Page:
CHICAGO (AP) -- Chicago's mayor said video footage of police shooting and wounding a suspect inside a downtown Chicago train station is "extremely disturbing" and that she supports the interim police superintendent's request for prosecutors to be sent directly to the scene -- an unusual or perhaps unprecedented action in the nation's third largest city.
After watching what she called the "widely shared footage" of the Friday afternoon shooting inside the Red Line L station, Mayor Lori Lightfoot tweeted that although "one perspective does not depict the entirety of the incident, the video is extremely disturbing and the actions by these officers are deeply concerning."
"To ensure full transparency and accountability, I support Superintendent (Charlie) Beck's decision to contact the State's Attorney due to the potential criminal nature of this incident," she tweeted.
Deputy Superintendent Barbara West told reporters on Friday that the police department was conducting concurrent criminal and administrative investigations into the shooting.
Police spokesman Anthony Guglielmi told The Associated Press on Saturday that although Beck "doesn't want to rush to judgment," the cellphone footage that has been widely shared on social media and footage from Chicago Transit Authority cameras raises "significant tactical concerns" about the actions of the two officers who were involved. He said that he doesn't know of any superintendent calling prosecutors to the scene as Beck did.
The shooting happened shortly after 4 p.m. Officers who were dispatched to the scene after receiving a call that another officer needed assistance spotted a man jumping from one car to another, which violates a city ordinance. Officers chased and ultimately grabbed the man. Then, during a struggle, both officers used their stun guns to control him. West told reporters that at some point, one of the officers pulled out a service firearm and shot the man twice.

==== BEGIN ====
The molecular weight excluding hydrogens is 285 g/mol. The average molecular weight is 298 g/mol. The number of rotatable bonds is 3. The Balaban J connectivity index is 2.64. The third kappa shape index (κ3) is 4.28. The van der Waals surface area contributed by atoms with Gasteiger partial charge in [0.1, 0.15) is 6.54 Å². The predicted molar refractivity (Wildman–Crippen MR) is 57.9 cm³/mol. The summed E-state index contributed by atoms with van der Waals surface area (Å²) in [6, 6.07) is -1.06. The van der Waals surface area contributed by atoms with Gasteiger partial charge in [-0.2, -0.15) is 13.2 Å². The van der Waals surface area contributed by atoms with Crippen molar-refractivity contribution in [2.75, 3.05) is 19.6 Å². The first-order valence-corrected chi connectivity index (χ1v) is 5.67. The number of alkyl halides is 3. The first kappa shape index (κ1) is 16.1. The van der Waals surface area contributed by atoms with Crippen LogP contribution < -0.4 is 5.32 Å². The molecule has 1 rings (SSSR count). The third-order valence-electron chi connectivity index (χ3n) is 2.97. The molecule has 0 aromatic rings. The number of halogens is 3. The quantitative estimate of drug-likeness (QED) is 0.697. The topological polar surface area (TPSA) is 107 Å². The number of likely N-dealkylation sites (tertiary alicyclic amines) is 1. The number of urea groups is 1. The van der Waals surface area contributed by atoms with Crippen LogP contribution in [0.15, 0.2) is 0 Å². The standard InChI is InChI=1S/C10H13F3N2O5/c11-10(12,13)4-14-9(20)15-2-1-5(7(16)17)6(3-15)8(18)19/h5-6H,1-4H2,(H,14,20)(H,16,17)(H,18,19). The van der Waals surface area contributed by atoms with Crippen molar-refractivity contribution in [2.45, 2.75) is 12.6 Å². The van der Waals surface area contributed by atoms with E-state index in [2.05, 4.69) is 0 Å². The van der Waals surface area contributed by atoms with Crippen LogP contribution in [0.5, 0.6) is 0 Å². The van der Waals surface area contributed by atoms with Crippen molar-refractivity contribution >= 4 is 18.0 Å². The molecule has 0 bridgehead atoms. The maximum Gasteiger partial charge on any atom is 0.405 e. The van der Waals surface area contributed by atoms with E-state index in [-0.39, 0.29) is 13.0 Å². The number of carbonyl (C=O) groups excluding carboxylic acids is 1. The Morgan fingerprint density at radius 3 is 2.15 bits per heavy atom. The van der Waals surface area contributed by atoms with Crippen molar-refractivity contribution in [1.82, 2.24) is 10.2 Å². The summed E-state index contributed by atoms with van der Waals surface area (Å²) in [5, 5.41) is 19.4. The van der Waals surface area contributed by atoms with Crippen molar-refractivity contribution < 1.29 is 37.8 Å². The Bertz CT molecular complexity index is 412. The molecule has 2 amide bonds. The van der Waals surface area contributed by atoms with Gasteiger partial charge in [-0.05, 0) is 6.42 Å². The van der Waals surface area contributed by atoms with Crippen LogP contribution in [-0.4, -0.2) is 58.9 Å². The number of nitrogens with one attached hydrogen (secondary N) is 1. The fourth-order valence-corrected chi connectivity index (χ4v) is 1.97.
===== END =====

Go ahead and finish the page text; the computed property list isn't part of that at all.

Police have not released the name of the man. Guglielmi said that as far as he knew, the man was still hospitalized in critical but stable condition.
Guglielmi said investigators were examining station surveillance video and witnesses' cellphone footage. Neither of the officers involved were wearing body cameras, which have been issued to patrol officers but not yet to officers in the police department's mass transit unit.
"They will be getting them soon but every inch of the CTA is covered by surveillance cameras," so the department's priority was to get body cameras for all the patrol officers first, he said.
The Civilian Office of Police Accountability will investigate the shooting, as it does all officer-involved shootings. The officers were placed on administrative duty pending the outcome of the investigations, which is also routine.
The shooting came on the same day that the department and the mayor announced that in response to a spike in crime on the city's rail system, dozens more officers would be assigned to CTA trains and platforms, a team of detectives would investigate nothing but CTA crimes and a Strategic Decision Support Center would be opened so that police can monitor the system's 32,000 cameras.
Beck's decision to immediately involve prosecutors comes amid police department efforts to win the public's trust following a series of police misconduct cases that have cost the city hundreds of millions of dollars in payouts. Perhaps the most notorious scandal was the 2014 killing of a black teenager, Laquan McDonald, who was shot 16 times by a police officer who was later convicted of murder. McDonald's death and the city's efforts to keep the public from seeing dashcam video of it sparked outrage that led to protests and the firing of the city's top cop.